Lambeth Road, south of the River Thames, 10 minutes walk from Elephant and Castle Station. Almost directly opposite may be seen, incidentally, the former house of Captain Bligh (the mutiny on the Bounty).
The Imperial War Museum covers the period from World War I onwards, and therefore the artworks are of a rather later date than most of the material described in these pages. There is a good painting collection, by Official War Artists and others, both in the top floor art gallery, and scattered throughout the Museum where appropriate. The pride of the collection is the John Singer Sargent room, which contains about ten small watercolours and the enormous oil painting Gassed (1918), a 20ft canvas which shows soldiers after a gas attack. Sargent was accompanied on his 1918 trip to France by the painter Henry Tonks, and representative work by him is also in the collection. George Clausen is another of the earlier school of painters in the gallery, and has both small, intimate paintings of rural life and monumental works such as Youth Mourning, an allegorical painting of a naked figure in a barren landscape. By Charles Sims is Clio and the Children, a good figures-in-a-landscape picture, with the figures in contemporary dress. From this period we may also mention the several grim pictures by William Orpen.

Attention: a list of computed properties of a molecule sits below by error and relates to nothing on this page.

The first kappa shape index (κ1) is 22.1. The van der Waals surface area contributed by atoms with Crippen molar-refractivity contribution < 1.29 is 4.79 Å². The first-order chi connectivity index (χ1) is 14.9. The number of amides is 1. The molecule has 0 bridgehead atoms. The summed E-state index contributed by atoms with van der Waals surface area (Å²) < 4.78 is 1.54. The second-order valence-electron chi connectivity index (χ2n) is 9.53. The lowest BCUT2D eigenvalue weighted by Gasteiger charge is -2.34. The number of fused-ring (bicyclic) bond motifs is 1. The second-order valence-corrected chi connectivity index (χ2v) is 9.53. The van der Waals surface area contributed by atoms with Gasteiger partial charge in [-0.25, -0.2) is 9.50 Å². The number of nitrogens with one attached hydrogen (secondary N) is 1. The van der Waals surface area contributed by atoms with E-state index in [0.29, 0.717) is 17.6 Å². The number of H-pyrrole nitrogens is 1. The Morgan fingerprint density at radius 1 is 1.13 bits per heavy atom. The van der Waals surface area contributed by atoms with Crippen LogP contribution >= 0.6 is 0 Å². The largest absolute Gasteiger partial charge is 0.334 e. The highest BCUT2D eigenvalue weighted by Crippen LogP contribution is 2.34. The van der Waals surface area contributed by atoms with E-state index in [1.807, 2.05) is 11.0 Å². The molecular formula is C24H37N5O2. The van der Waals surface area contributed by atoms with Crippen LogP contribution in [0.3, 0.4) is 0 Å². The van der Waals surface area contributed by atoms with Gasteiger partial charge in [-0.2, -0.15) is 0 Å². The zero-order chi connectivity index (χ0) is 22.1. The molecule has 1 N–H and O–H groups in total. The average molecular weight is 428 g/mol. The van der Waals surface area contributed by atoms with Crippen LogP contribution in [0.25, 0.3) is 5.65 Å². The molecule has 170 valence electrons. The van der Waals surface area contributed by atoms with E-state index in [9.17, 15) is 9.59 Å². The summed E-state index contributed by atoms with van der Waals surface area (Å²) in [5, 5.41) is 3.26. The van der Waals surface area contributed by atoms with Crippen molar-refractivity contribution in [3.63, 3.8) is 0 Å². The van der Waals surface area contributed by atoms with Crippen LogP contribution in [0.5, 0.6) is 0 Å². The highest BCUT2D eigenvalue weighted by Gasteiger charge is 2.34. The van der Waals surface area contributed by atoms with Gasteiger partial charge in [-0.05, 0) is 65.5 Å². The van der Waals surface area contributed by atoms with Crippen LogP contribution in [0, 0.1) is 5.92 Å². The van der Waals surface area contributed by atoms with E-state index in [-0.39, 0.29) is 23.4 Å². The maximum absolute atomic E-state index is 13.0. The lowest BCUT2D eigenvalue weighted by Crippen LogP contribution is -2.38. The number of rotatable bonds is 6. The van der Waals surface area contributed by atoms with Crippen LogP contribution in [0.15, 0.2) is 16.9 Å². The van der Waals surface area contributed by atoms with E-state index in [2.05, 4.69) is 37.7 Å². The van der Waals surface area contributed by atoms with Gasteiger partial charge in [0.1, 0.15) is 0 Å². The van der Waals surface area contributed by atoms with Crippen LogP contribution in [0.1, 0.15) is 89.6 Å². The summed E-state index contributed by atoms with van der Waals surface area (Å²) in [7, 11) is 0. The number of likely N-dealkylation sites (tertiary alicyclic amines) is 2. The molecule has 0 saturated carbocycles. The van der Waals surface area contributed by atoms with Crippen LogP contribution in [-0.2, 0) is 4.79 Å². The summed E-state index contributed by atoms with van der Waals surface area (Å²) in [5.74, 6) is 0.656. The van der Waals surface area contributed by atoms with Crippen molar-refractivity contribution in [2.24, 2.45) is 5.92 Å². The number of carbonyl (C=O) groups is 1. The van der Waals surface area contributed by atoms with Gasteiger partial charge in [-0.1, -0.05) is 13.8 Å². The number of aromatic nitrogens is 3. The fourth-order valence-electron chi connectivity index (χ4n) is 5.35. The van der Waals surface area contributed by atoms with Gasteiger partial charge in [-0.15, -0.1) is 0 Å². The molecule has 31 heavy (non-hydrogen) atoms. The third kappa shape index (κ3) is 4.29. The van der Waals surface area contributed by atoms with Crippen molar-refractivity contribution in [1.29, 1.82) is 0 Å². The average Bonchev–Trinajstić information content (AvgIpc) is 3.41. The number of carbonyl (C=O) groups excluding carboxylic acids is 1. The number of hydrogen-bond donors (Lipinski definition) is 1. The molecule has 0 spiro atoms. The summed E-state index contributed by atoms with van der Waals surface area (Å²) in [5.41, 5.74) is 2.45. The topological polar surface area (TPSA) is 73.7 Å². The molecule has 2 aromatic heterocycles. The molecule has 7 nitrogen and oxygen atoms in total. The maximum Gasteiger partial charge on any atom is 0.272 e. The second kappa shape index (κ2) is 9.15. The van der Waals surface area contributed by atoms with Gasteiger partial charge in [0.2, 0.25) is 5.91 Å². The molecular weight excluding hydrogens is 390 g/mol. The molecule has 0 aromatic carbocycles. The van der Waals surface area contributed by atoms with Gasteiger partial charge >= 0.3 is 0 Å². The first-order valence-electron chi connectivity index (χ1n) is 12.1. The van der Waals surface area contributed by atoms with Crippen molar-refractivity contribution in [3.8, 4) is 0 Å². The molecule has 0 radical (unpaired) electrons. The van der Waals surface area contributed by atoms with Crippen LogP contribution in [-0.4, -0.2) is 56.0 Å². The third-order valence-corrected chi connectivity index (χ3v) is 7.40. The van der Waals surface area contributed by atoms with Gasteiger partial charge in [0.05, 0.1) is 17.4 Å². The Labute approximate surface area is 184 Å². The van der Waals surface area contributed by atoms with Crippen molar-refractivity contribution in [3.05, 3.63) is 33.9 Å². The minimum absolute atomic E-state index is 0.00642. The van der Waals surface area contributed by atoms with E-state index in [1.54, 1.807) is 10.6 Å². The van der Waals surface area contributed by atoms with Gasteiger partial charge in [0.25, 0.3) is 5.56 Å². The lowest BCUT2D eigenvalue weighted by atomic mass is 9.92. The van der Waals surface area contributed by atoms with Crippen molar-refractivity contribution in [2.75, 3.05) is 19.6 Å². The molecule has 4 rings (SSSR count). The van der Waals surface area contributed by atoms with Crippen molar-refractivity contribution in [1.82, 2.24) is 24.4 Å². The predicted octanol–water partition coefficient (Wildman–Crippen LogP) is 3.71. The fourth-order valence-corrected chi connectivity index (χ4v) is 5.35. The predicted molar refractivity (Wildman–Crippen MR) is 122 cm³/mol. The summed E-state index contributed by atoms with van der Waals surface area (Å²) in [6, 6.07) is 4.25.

From World War II, there are lots of paintings by John Nash, and looking at his war art gives an interesting perception of this painter. Laura Knight has Ruby Loftus Screwing a Breech Ring (1943), and there is an evocative Rationing - Queue at the Fish Shop by Evelyn Dunbar (1906-60). The sculpture collection includes several portrait heads by Epstein (see the Modern Sculptors page).
As mentioned above, there are various paintings scattered through the various galleries of the Museum. As well, the collection is particularly strong in poster art, and much famous imagery of the two World Wars may be seen there.
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Victorian art in London // Victorian art in Britain